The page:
Ten Second News

In My Opinion’s Wake

Burt Likko thinks that Citizens United and McCutcheon were correctly decided. But how can he square that conclusion with his recent Ordinary Court opinion?

The Rise of the Wonky Left

~by Conor P. Williams I. What’s wrong? Remember back, if you can, to January 2009. It seemed to be a completely untainted transformational moment. To hear the Beltway chatter, this was the final unraveling of the Reagan Era and the dawning of a new progressive movement that could redeem the Bush Administration’s multifarious failures. Four…

Testing ideology

~by James Hanley Fellow reader Stillwater, responding to my critique, writes: you [Hanley] keep insisting there is this significant difference between our theories, our policies, our preferred values, our analytical methods. If there isn’t a category difference captured by all those distinctions, then we’re talking about subtle shading on the edges of things. But if…

Vox populi, vox dei

I’ve been thinking over Erik’s post about libertarians and democracy, and I’ve been taking the opportunity to think over my own attitudes toward democracy, and how compatible with libertarianism I think democracy is. First off there’s a question of democracy per se i.e. should society be governed by popular sentiment either directly or through representatives? …

Neo-Liberalism Again

Henry Farrell summarizes neoliberalism as defined by Colin Crouch in The Strange Non-death of Neo-liberalism: Crouch depicts classical liberalism and social democracy as mirror images of each other. Both are intensely suspicious of the intermediate zone where politics and markets influence each other, classical liberals because they fear that politics will distort markets, social democrats…

The economic hurdles of a left-libertarian alliance

~by Shawn Gude We’re in rather unpropitious times for left-libertarian bridge-building. I don’t take glee in making this assertion; I’m more crestfallen than content. Indeed, I’ve spilled a fair amount of ink arguing that leftists and libertarians should join forces on an array of paramount issues (and advanced the selfsame argument in my senior thesis).…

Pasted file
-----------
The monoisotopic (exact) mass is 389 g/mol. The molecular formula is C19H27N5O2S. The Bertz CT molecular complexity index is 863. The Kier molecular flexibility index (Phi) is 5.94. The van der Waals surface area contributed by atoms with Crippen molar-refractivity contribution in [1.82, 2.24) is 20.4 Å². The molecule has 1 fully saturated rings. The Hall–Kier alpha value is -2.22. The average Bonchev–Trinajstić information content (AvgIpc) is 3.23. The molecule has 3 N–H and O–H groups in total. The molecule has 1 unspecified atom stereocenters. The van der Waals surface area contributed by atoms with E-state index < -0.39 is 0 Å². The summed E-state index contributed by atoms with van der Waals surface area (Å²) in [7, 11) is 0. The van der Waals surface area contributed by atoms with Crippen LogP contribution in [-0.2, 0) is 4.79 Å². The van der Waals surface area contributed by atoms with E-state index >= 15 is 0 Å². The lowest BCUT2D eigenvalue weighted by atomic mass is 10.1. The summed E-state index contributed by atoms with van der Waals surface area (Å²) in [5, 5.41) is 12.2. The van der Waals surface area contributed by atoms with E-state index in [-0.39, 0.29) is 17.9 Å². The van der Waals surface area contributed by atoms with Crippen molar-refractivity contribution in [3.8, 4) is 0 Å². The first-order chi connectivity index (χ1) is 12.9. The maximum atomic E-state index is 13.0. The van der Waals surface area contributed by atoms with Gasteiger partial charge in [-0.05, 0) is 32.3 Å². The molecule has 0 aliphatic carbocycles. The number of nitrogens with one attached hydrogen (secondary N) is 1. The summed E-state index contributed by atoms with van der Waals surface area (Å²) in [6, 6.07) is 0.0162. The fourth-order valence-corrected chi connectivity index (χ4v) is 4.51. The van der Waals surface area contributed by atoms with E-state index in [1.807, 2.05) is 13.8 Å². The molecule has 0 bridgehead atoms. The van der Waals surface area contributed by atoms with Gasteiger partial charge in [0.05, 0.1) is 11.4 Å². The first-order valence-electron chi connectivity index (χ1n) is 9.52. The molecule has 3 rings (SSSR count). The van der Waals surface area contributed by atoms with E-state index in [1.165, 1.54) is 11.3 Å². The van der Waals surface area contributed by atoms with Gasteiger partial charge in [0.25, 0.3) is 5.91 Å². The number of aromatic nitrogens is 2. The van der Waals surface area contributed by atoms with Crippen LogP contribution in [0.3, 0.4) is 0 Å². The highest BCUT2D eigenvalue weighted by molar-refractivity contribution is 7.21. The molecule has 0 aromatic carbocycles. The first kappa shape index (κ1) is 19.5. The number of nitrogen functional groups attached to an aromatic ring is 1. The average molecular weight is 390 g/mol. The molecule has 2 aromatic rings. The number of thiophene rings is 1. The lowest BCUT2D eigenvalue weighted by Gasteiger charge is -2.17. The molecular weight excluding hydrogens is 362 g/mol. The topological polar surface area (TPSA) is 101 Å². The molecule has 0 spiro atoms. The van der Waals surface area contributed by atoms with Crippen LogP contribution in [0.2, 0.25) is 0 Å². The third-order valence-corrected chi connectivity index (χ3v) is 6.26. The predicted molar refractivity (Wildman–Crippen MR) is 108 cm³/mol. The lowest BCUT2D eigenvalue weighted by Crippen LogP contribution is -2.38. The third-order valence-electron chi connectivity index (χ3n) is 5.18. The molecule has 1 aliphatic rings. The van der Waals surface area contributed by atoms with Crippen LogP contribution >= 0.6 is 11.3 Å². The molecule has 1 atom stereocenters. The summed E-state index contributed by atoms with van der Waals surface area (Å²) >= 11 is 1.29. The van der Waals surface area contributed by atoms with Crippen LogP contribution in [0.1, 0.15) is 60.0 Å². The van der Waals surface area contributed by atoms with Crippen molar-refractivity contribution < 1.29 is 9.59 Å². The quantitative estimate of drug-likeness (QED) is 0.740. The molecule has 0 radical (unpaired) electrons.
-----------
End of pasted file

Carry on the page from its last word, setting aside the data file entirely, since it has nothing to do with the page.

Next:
Liberalism, Centrism, and Libertarianism

Since I have been called a “fake liberal” recently, I thought I’d delve into the subject once again. I am a liberal mainly because the rather short arc of liberalism traces pretty well alongside the equally short arc of human progress, out from the bonds of poverty and class dependency and toward something better, toward…

On Neoliberalism

First things first: I absolutely loathe the term ‘neoliberal’ and its derivatives. For one thing, neoliberals are much more akin to classical liberals than traditional leftists, and there’s an obvious dissonance between ‘classical’ and ‘neo’. In some sense, ‘neo’ makes it sound like something of an upstart, usurper ideology rather than a throwback to an…

“Libertarianism and Madisonianism

~ by James Hanley BlaiseP made the following Madison-inspired comment about libertarianism: It is a statement of sovereign truth that every scheme which believes men to be angels, that freedom is the highest good, that the public good shall be subordinated to the private interest, is either a recipe for tyranny or a Panglossian panegyric devoid…

Millman’s Taxonomy ctd.

William summarizes Millman’s taxonomy (and doesn’t that roll off the tongue? You almost want to capitalize ‘taxonomy’: Millman’s Taxonomy – as if it were some well established thing…) thusly: liberal vs. conservative (attitudes toward the individual and authority) left vs. right (attitudes toward social/economic winners and losers) progressive vs. reactionary (attitude toward past and future)…

Markets in everything ctd.

I think Jason and I disagree less than his critique of my post would suggest.  He is correct that my rather brief treatment of markets (and the purpose of markets) leaves a great deal to be desired.  I was not intending to write a piece explaining the many benefits (or limitations) of markets per say…